Benefits of Delaying Social Security
Mar 24, 2023 • Written by Paul Staib | Certified Financial Planner (CFP®), MBA, RICP®
Social Security election decision(s) are a foundational component of a comprehensive retirement plan. The decision of when to claim Social Security is a top concern for pre-retirees and for good reason: Claiming too early and locking in a lower payment can prove to be a mistake for people who experience longevity, while delaying in order to secure a higher payment, then meeting an early demise, can leave money on the table.
Assuming you live to the average life expectancy, you’ll receive roughly the same total dollar amount whether you start claiming at age 62, age 70, or any time in between. But for those of us without a crystal ball to predict the exact moment of our death, the decision is multifaceted.
Deferring Social Security income can have several significant benefits for retirees. Here are a few:
Increased Monthly Benefits – Guaranteed
You can elect to claim Social Security benefits as early as age 62, or as late as age 70. The longer you delay claiming Social Security benefits, the higher your monthly benefit will be for the remainder of your life. For each year you defer claiming benefits beyond your full retirement age, you will receive a “delayed retirement credit” of 8% up until age 70. This can result in a significant increase in your monthly benefit.
The chart below shows how the annual benefit amount can change for a retiree who is eligible to receive $24,000 per year at the full retirement age (FRA) of 66. Deferring Social Security income from age 66 until age 70 results in a guaranteed 32% increase in income.
Long-Term Financial Security
The biggest concern of most retiree’s is the fear of outliving their savings. Delaying Social Security benefits can provide long-term financial security, particularly if you live longer than expected. By deferring benefits, you can ensure a higher monthly benefit throughout your retirement years, which can help cover living expenses and unexpected costs.
Life expectancy is a critical factor in Social Security planning. Of course, no one can predict how long they will live, but if you expect to live a longer than average life, deferring Social Security benefits can help you maximize your lifetime benefits. Waiting to claim benefits can help ensure that you receive the maximum amount of benefits over the course of your lifetime.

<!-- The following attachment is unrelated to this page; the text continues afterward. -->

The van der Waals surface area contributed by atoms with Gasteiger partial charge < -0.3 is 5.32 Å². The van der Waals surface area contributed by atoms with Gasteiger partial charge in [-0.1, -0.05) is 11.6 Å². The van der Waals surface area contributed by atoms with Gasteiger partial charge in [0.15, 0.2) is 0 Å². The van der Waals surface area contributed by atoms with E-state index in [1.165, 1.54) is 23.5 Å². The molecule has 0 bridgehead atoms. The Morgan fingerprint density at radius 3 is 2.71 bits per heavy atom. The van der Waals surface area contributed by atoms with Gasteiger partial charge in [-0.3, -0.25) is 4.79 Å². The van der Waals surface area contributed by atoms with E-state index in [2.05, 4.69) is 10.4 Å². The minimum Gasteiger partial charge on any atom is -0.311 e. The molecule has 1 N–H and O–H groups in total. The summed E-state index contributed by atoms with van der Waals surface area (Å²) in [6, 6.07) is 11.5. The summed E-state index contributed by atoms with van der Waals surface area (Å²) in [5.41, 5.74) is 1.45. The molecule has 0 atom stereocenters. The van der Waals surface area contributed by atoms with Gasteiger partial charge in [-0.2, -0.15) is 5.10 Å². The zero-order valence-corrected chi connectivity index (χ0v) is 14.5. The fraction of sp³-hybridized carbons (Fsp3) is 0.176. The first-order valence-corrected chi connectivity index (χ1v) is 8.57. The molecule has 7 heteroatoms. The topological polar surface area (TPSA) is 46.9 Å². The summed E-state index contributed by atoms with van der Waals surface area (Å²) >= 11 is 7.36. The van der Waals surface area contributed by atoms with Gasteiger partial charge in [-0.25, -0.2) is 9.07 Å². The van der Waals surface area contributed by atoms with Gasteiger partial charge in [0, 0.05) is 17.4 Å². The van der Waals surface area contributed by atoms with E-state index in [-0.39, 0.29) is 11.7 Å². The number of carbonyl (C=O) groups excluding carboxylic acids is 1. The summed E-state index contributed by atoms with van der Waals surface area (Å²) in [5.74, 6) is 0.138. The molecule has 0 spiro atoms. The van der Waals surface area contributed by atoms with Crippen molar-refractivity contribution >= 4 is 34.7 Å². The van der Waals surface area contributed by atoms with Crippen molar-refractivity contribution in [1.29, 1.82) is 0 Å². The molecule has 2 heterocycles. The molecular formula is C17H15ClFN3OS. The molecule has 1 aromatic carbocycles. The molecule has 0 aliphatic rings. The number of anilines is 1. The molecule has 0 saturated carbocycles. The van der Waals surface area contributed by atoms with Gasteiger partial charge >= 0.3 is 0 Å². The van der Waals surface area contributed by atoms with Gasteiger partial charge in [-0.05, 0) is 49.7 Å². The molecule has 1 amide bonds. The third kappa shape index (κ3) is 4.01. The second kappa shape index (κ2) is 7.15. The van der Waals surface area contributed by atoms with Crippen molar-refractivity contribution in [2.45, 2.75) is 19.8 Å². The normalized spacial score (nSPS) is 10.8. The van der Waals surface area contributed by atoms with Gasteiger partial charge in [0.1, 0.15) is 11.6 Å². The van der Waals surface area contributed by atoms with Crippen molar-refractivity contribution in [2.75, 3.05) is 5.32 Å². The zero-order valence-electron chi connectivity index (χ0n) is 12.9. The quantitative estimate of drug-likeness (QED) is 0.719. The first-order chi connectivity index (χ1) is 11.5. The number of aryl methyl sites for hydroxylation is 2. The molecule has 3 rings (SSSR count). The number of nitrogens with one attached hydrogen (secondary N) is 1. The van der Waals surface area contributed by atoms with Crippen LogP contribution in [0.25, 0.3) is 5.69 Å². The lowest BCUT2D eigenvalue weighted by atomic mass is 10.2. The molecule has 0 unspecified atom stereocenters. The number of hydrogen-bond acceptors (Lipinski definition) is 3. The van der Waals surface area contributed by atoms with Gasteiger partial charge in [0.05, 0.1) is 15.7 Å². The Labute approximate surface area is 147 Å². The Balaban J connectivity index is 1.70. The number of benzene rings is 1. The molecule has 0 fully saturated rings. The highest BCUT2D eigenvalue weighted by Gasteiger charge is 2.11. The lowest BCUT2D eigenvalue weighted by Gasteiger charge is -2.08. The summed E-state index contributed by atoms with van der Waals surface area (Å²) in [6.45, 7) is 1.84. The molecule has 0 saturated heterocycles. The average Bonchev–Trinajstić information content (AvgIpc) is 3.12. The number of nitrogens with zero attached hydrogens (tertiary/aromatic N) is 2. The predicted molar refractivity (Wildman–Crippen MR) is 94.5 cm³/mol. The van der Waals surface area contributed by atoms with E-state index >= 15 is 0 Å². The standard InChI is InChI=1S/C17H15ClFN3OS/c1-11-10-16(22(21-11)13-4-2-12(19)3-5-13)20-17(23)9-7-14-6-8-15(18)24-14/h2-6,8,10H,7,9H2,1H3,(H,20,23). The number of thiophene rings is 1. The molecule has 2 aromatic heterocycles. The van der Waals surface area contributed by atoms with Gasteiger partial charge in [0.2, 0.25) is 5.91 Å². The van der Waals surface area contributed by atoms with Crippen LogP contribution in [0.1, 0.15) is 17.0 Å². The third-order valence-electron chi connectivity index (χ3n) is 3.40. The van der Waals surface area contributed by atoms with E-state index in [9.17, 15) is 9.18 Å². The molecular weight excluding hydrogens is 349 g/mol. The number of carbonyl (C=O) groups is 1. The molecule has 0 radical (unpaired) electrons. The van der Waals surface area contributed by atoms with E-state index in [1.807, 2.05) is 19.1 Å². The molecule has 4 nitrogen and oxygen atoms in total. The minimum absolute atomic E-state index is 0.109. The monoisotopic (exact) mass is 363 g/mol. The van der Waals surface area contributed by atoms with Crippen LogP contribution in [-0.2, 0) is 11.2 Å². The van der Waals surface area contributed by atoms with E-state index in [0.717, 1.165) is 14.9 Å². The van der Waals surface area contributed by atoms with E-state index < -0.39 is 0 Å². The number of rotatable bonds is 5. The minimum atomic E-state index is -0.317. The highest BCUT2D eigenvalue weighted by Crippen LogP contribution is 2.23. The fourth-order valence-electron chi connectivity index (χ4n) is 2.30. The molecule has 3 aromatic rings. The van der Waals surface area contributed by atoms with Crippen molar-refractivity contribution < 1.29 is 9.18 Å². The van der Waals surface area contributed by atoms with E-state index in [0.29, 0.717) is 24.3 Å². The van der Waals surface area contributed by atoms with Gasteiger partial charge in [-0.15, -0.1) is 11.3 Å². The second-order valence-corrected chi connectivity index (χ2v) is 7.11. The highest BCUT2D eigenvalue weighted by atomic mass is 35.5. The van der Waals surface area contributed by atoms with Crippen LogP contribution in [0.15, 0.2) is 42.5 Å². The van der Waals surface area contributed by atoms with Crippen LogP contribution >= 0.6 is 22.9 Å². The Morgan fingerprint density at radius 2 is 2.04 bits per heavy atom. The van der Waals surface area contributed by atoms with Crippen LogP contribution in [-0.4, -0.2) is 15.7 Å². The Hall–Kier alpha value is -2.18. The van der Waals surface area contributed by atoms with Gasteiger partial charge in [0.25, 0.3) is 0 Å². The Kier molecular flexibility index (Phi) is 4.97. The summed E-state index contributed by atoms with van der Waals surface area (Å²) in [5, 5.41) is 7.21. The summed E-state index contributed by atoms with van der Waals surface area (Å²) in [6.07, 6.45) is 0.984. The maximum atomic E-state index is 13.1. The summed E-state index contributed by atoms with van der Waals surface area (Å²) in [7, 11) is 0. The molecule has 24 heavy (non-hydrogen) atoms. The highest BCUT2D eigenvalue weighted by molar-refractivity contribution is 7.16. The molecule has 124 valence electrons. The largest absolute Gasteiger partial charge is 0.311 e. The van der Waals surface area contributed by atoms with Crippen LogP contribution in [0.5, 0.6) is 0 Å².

Potential Increased Spousal and Survivor Benefits
If you are married, there are Spousal and Survivor provisions to consider in making your respective Social Security election decisions. Deferring Social Security income – especially for the higher income earning spouse – can be even more beneficial in maximizing your cumulative, comprehensive benefits.
Social Security Spousal benefits are benefits paid to the spouse of a worker who is eligible for Social Security retirement benefits. The spousal benefit is designed to provide retirement income to the non-working or lower-earning spouse of a Social Security beneficiary.
Spousal benefits can be up to 50% of the primary worker’s Social Security benefit amount and they can be an important source of retirement income for married couples.
Social Security Survivors benefits are paid to widows, widowers, and dependents of eligible workers. The benefit amount for the survivor is based on the amount of earnings of the person who died. For surviving spouses full retirement age or older this is 100% of the deceased worker’s benefit amount. Deferring Social Security income and maximizing one’s benefits can help provide additional financial security for a spouse in the event of your death.
Given the Social Security Spousal and Survivor income provisions, it is especially important for couples to carefully consider their options and the timing of when they file for Social Security retirement benefits, in order to maximize their collective benefits.
Potential Tax Savings